Wessex Tales is an 1888 collection of tales written by Thomas Hardy, many of which are set before Hardy's birth in 1840.
Through them, Thomas Hardy talks about nineteenth century marriage, grammar, class status, how men and women were viewed, medical diseases and more.
In 1888, Wessex Tales contained only five stories ('The Three Strangers', 'The Withered Arm', 'Fellow-Townsmen', 'Interlopers at the Knap', and 'The Distracted Preacher') all published first in periodicals.
For the 1896 reprinting, Hardy added "An Imaginative Woman," but in 1912 moved this to another collection, Life's Little Ironies, while at the same time transferring two stories – "A Tradition of Eighteen Hundred and Four" and "The Melancholy Hussar of the German Legion" – from Life's Little Ironies to Wessex Tales.
TV and Film Adaptations
Six of the short stories were adapted as television dramas by the BBC as the anthology series called Wessex Tales:
- "The Withered Arm" (7 Nov 1973 BBC2), adapted by Rhys Adrian, directed by Desmond Davis and starring Billie Whitelaw
- "Fellow-Townsmen" (14 Nov 1973 BBC2), adapted by Douglas Livingstone, directed by Barry Davis and starring Jane Asher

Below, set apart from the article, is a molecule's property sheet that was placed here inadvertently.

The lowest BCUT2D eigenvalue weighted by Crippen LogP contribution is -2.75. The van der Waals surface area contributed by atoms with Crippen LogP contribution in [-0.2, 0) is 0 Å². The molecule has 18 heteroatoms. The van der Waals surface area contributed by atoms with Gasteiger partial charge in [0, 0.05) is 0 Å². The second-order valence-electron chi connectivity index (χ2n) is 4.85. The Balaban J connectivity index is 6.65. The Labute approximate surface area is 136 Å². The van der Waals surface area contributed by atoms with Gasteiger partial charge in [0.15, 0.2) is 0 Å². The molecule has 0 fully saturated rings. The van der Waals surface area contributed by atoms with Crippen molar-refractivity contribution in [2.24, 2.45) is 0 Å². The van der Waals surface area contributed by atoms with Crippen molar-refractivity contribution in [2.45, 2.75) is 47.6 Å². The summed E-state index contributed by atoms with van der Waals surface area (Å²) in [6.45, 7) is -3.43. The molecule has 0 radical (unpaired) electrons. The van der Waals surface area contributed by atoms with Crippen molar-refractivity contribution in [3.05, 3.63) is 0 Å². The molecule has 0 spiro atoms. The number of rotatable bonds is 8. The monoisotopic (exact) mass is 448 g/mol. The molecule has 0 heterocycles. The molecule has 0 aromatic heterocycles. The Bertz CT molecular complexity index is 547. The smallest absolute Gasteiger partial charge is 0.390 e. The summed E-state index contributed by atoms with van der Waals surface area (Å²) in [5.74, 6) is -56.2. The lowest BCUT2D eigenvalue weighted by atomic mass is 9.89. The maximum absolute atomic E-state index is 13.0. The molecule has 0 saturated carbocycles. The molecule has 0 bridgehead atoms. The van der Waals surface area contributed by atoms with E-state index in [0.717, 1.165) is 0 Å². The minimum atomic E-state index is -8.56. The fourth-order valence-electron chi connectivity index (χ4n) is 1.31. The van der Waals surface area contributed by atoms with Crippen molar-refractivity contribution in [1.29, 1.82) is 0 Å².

- "A Tragedy of Two Ambitions" (21 Nov 1973 BBC2), adapted by Dennis Potter, directed by Michael Tuchner and starring John Hurt
- "An Imaginative Woman" (28 Nov 1973 BBC2), adapted by William Trevor, directed by Gavin Millar and starring Claire Bloom
- "The Melancholy Hussar" (5 Dec 1973 BBC2), adapted by Ken Taylor, directed by Mike Newell and starring Ben Cross
- "Barbara of the House of Grebe" (12 Dec 1973 BBC2), adapted by David Mercer, directed by David Jones and starring Nick Brimble and Ben Kingsley
- The Internet Movie Database claims Davis is uncredited; this is an error.
- Hardy, Thomas (1998-07-02). Kathryn King (editor), ed. Wessex Tales. Oxford University Press. p. 280. ISBN 0-19-283558-0. Retrieved 2006-03-30.
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